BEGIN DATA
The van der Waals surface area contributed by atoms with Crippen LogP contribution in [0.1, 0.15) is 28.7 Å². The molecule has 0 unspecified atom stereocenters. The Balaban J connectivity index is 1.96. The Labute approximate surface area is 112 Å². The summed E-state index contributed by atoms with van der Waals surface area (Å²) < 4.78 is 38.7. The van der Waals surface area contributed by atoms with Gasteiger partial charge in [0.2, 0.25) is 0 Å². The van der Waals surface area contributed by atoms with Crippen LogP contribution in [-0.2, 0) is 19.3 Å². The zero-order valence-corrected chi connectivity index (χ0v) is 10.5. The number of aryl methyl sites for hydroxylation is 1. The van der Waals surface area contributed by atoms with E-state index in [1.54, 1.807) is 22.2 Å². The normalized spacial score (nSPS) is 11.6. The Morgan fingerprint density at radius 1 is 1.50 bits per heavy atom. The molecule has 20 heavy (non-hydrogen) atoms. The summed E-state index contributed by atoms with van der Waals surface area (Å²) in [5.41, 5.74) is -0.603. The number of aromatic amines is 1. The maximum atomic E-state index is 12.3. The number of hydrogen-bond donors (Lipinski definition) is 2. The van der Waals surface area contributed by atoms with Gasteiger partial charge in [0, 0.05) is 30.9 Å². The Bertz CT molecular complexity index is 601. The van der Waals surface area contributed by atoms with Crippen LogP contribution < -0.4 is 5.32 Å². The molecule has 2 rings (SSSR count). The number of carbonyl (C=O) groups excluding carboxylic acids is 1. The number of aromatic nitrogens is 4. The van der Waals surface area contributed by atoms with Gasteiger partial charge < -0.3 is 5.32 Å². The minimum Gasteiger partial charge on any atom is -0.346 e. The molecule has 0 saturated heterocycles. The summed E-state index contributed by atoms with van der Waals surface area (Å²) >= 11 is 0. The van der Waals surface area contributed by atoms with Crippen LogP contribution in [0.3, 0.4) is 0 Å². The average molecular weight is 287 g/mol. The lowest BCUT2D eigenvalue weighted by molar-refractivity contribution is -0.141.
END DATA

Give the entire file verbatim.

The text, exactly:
The van der Waals surface area contributed by atoms with Crippen LogP contribution in [0.1, 0.15) is 28.7 Å². The molecule has 0 unspecified atom stereocenters. The Balaban J connectivity index is 1.96. The Labute approximate surface area is 112 Å². The summed E-state index contributed by atoms with van der Waals surface area (Å²) < 4.78 is 38.7. The van der Waals surface area contributed by atoms with Gasteiger partial charge in [0.2, 0.25) is 0 Å². The van der Waals surface area contributed by atoms with Crippen LogP contribution in [-0.2, 0) is 19.3 Å². The zero-order valence-corrected chi connectivity index (χ0v) is 10.5. The number of aryl methyl sites for hydroxylation is 1. The van der Waals surface area contributed by atoms with E-state index in [1.54, 1.807) is 22.2 Å². The normalized spacial score (nSPS) is 11.6. The Morgan fingerprint density at radius 1 is 1.50 bits per heavy atom. The molecule has 20 heavy (non-hydrogen) atoms. The summed E-state index contributed by atoms with van der Waals surface area (Å²) in [5.41, 5.74) is -0.603. The number of aromatic amines is 1. The maximum atomic E-state index is 12.3. The number of hydrogen-bond donors (Lipinski definition) is 2. The van der Waals surface area contributed by atoms with Gasteiger partial charge in [0, 0.05) is 30.9 Å². The Bertz CT molecular complexity index is 601. The van der Waals surface area contributed by atoms with Crippen LogP contribution < -0.4 is 5.32 Å². The molecule has 2 rings (SSSR count). The number of carbonyl (C=O) groups excluding carboxylic acids is 1. The number of aromatic nitrogens is 4. The van der Waals surface area contributed by atoms with Gasteiger partial charge < -0.3 is 5.32 Å². The minimum Gasteiger partial charge on any atom is -0.346 e. The molecule has 0 saturated heterocycles. The summed E-state index contributed by atoms with van der Waals surface area (Å²) >= 11 is 0. The van der Waals surface area contributed by atoms with Crippen LogP contribution in [0.3, 0.4) is 0 Å². The average molecular weight is 287 g/mol. The lowest BCUT2D eigenvalue weighted by molar-refractivity contribution is -0.141.